Any New Yorker knows well the feeling of walking beneath scaffolding on the streets. Still, many will be amazed to learn that on any given day, there is almost 300 miles of it criss-crossing New York City.
But is it safe? A local media outlet attempted to find that out.
Back in November, tragedy was narrowly averted when scaffolding erected in SoHo at Broadway and Prince collapsed, trapping passersby under construction debris and scaffolding. Only one person needed to go to the hospital that day.
In the wake of the collapse, plaintiffs have filed litigation for $50 million. Among the named defendants was the company that erected the scaffolds.
In New York City, the Department of Buildings issues the permits for scaffold erection and also regulates the industry. The commissioner of that department had an investigative team determine the reason for the November collapse, which reportedly was due to negligence.
As a result, the engineer in charge of planning the sidewalk shed and scaffolding at the collapse site is barred by the DOB to do further work in the city. The team of investigators inspected additional scaffolding erected by the above-mentioned scaffolding company on city streets and discovered other problems.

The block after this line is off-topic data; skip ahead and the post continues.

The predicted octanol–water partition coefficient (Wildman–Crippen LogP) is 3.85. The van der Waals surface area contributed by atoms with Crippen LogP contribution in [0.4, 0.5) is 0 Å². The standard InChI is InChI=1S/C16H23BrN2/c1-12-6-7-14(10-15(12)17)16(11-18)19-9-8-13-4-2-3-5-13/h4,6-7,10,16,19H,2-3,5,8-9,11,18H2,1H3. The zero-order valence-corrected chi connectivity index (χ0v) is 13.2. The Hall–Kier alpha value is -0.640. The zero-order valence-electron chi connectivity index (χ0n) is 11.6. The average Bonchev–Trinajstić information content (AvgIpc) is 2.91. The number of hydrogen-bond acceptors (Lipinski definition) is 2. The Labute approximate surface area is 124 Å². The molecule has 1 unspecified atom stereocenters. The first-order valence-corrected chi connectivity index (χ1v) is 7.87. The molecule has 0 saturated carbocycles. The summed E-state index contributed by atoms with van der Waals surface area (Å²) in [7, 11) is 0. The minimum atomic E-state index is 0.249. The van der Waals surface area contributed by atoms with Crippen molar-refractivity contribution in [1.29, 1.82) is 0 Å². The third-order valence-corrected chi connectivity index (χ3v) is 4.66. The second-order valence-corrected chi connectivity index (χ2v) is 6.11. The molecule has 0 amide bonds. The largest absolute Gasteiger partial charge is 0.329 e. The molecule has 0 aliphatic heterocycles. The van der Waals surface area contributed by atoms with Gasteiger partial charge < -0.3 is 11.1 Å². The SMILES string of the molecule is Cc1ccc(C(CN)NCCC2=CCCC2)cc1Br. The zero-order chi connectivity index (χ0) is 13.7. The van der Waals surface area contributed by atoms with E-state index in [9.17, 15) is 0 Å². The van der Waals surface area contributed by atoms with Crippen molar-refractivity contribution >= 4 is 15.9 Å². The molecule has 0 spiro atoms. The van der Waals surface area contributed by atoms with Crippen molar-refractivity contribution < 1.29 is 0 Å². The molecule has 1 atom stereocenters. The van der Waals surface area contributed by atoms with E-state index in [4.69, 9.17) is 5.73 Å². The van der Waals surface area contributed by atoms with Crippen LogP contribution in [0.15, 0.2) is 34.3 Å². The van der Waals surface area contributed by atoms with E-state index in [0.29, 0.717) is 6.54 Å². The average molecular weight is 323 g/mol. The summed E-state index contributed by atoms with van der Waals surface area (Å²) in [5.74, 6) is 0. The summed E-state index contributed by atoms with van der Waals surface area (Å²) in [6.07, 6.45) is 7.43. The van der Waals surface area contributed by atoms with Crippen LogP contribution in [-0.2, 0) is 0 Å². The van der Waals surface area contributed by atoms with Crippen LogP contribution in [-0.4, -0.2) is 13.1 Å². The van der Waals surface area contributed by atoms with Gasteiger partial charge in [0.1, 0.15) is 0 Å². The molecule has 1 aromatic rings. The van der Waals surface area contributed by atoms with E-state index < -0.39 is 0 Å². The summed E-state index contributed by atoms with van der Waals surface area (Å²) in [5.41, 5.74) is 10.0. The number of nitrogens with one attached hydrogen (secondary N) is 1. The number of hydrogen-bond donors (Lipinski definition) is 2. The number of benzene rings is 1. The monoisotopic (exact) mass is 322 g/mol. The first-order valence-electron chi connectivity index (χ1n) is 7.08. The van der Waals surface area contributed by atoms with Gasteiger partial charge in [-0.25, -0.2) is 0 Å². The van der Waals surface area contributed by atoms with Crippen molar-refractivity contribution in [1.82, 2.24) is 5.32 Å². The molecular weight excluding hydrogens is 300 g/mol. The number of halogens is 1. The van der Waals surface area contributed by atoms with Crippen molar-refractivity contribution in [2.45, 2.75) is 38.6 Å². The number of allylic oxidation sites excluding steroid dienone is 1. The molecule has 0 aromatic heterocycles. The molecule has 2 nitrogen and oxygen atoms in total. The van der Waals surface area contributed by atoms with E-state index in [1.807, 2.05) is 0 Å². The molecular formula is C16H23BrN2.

Why is there so much scaffolding?
Approximately 7,800 new builds and crumbling masonry require erecting mandatory scaffolding that’s funded by private entities. It’s up to the DOB commissioner and the 1,700 employees he supervises to oversee the safety of the burgeoning industry. The commissioner observed that since he assumed his position four years ago, his staff has increased by 700 in order “to meet the demand in the construction industry.”
Because no legal limits exist for the duration of scaffolding projects, some scaffolding remains up for longer than a decade. For some property owners, it’s cheaper to leave it up than to make expensive repairs to the facades of historic buildings.
Scaffolding versus safety and quality of life
For one city councilmember, it’s about aesthetics and safety. Metal skeletons over city sidewalks can be both an eyesore and a hazard. His solution is to make a law that all scaffolding work be completed in 180 days. After that, the city will take over the projects and send the property owners the hefty bills.
Builders complain that those involved in the DOB permitting process for building and repairs need to shoulder their share of the blame due to backlogs that keep builders’ hands tied. The commissioner cites the almost-doubled workforce to refute their allegations.
Regardless of the debate, all must work together to ensure that New York City construction workers, residents and tourists are protected from deadly scaffolding mishaps.